Two short weeks from today we await the arrival of April’s full moon. Many cultures have assigned meaningful names to each month’s full moon, some of which have remained in use today, like September’s Harvest Moon. April’s moon has many names, among them Pink Moon, named for the wild ground phlox, or “pink” that blooms in profusion, the Sprouting Grass Moon, or the Fish Moon, honoring the upstream migration of fish to spawn. Most meaningful to our family tribe, however, is the designation Full Egg Moon. This is the full moon we suspect may deliver our baby.
Besides coinciding with the obstetrical calendar’s estimation of a due date, we have other reasons for this sneaking suspicion. Isadora arrived with the Harvest Moon, a full week late but perfectly developed and modestly sized. Long ago, when we had daily, regular contact with the moon in its phases, the rhythms of life were intimately tied to the gentle syncopation of the heavens. Womens’ cycles were said to be in sync with those of the moon, resulting in widespread fertility occurring at the same time the full moon illuminated the night sky. A possible explanation for the full moon’s reputation for crazy-making? Perhaps.
I first became aware of the possible influence a full moon had over birth around this time in my last pregnancy. I was feverishly reading and rereading birth stories to prepare for the natural, drug-free birth I was planning and noticed that a few of these accounts knowingly acknowledged the full moon. As my own due date came and went, I happened to check on the date of the next full moon. A full week after my due date? Surely I wouldn’t have to wait that long! Sure enough. From the tub in the Birth Center I snuck glimpses of that moon, drawing from it a sustaining strength and a reverence for the magical quality it possessed. From that point on, we both nourished that reverence and cultivated a constant awareness of the phases of the moon. Comments about the current phase became as commonplace between us as comments about the weather. We’ve been known to call each other to point out the extraordinary beauty of a particular night’s moon if we’re apart. And with this new awareness came a subtle synchronizing of my own cycle with that of the moon.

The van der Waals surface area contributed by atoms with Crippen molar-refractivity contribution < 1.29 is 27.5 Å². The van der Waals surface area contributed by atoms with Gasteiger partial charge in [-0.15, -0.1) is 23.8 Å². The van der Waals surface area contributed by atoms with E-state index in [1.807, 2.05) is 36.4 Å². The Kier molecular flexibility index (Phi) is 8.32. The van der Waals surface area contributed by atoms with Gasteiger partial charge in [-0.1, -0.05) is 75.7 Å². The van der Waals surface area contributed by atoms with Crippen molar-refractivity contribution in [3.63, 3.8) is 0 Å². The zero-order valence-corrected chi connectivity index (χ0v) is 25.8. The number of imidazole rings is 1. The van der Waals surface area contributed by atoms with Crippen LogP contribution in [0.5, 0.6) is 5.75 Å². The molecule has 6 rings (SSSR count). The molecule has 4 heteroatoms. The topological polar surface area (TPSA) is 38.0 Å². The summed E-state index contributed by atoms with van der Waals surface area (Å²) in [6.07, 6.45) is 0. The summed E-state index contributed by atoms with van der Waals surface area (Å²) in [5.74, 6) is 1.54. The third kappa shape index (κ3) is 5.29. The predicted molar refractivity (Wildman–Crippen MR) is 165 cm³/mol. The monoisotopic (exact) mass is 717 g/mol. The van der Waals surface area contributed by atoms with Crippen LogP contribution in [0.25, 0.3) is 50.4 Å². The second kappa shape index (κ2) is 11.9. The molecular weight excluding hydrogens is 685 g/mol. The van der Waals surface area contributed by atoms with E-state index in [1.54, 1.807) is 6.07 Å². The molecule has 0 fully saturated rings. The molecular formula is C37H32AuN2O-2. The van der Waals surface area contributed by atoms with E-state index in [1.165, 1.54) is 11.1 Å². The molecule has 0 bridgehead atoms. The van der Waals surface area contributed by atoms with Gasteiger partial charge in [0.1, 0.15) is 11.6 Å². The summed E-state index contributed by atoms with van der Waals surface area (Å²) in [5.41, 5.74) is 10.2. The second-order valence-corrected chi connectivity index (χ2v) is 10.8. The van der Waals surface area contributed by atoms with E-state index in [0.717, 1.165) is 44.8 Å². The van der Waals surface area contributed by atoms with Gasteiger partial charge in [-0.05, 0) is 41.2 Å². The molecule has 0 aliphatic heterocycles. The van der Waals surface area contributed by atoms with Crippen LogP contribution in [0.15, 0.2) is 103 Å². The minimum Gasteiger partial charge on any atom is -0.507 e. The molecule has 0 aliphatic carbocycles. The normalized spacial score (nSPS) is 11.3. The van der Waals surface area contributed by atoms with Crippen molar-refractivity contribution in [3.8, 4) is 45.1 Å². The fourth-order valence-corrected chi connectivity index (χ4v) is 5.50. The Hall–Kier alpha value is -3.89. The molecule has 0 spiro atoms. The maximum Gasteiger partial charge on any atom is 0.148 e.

How fitting, then, if this baby chooses the Egg Moon for a birthday, riding the luminous glow of the full moon from the heavens into our world. Yet I can’t quite fathom how this belly can get any BIGGER, and, moon aside, wouldn’t be very surprised if the time came sooner rather than later. Two more weeks does seem like a lo-o-o-ng time. Either way, we’ll soon have our answer. And our baby.